Tampa’s Try

“Sunshine, on my shoulders, makes me happy.” – John Denver

A lot of people are looking at one Frozen Four bid and singing this song — it’s the bid from Tampa and the St. Pete Times Forum.

The Tampa Sports Commission, Tampa Bay Lightning and Alabama-Huntsville are hoping to bring college hockey’s biggest event to the Sunshine State.

The thought of sun and warmth to close out the hockey season has many people very interested to see what Tampa has to offer and if the NCAA will award Tampa the bid. There’s no doubt that there are supporters and at the same time there are those that don’t know if it will work.

But there are plenty that hope it will work and plenty that know it will work.

“We feel we have a ton to offer the NCAA,” said Bill Wickett, Senior VP of Communications for the St. Pete Times Forum and Tampa Bay Lightning. “Other than Detroit we have the biggest venue, a bigger guarantee. The student-athlete experience could not be better than any other market than here. And the mean temperature here in April is amazing.”

On paper Tampa does seem to have a lot to offer for the student-athlete and the fan. The building is located in the Channelside District, which came alive when the Forum was built. Surrounding the area there are many hotels, two of which are next to, or right across the street, from the Forum.

The building’s capacity for the Frozen Four will be 21,434, the largest seating capacity that the Frozen Four has ever had, Ford Field not withstanding.

Wickett points out that the activities before, between and after the games seems to be taken care of as all things are right around the arena and transportation is easy. Everything is within walking distance of the Forum and hotels, and there are trolleys connecting the Channelside District with other areas of Tampa.

“Outside of the games themselves and you’ll see this for the 2009 Super Bowl, everything we do will be designed around the outdoors,” said Wickett. “The convention center has a two-tier deck and that’s an area that could be used for the Hobey Baker ceremony and we can bring the Hat Trick in on boats. A lot of what we do in Tampa is take advantage of our weather and our water and we’ve built a lot around the weather.

“I would anticipate the fans and even student-athletes will be looking to going to the beach, or golfing or going to Busch Gardens. There is incredible activity in Tampa, and that’s why it was attractive to the NFL for the Super Bowl.”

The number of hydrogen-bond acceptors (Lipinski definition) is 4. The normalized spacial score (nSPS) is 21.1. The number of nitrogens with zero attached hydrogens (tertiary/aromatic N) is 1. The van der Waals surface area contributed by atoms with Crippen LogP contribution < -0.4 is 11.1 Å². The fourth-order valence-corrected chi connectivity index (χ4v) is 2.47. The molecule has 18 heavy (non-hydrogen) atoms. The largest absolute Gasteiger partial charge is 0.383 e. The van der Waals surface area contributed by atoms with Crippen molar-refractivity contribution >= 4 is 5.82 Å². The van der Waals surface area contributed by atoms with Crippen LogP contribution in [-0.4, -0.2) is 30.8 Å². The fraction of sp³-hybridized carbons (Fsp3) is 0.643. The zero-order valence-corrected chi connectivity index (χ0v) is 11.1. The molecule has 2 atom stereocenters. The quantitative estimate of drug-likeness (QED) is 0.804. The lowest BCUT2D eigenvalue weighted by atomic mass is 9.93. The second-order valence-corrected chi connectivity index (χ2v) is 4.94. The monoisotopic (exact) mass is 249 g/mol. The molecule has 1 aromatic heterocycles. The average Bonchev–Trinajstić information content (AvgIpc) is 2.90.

The Super Bowl is coming back to Tampa in 2009, along with the first and second rounds of the NCAA Men’s Basketball Tournament in 2008 and the Women’s Basketball Final Four in 2008 and several men’s basketball tournaments. The first and second rounds were also in Tampa two years ago. In fact, one of the things that Tampa points to is its success in putting on events for both college and professional sports.

“We can look at past events that have happened in Tampa and we embrace big events in a major, major way,” said Wickett. “The whole community will get behind us all the way. If you want to take a look at it, the Lightning attendance has increased every year since Bill Davidson nhas owned the team. We were over 18,000 in average attendance for the 2004 season and sold out for the entire Stanley Cup Playoffs.”

Wickett also points out that the community is behind the bid and the event fully, from the average fan to Tampa Bay Lightning star Martin St. Louis, the former Vermont All-American. St. Louis was part of the entourage that greeted the NCAA when they came for a site visit and will play a major role, as he has done in developing the fan base for hockey from the kids to the adults.

“The NCAA or skeptics may ask us if our community would get behind this and that’s why we felt it was important for someone like Martin St. Louis to be able to tell those people ‘Absolutely’,” said Wickett. “He’s seen Tampa involved as a hockey town and helped develop it. There’s over 20 high schools playing hockey now, up from four just four or five years ago.”

And last but not least, have we mentioned the weather?

“The weather here is great and there’s no humidity that time of year. It’s perfect,” said Wickett. “Because of our weather we’re an outdoor city. Our building is along the Garrison Channel. Each of these venues has outdoor seating, patio, decks, umbrellas and that’s what people do in the spring here.

“The NCAA Committee, the fans and student-athletes will certainly be reminded that they can warm up a lot while they are down here.”

Tampa is swinging hard for this, and there are undoubtably some factors to consider in choosing Tampa. It seems to have everything, and one thing that the other bids don’t have.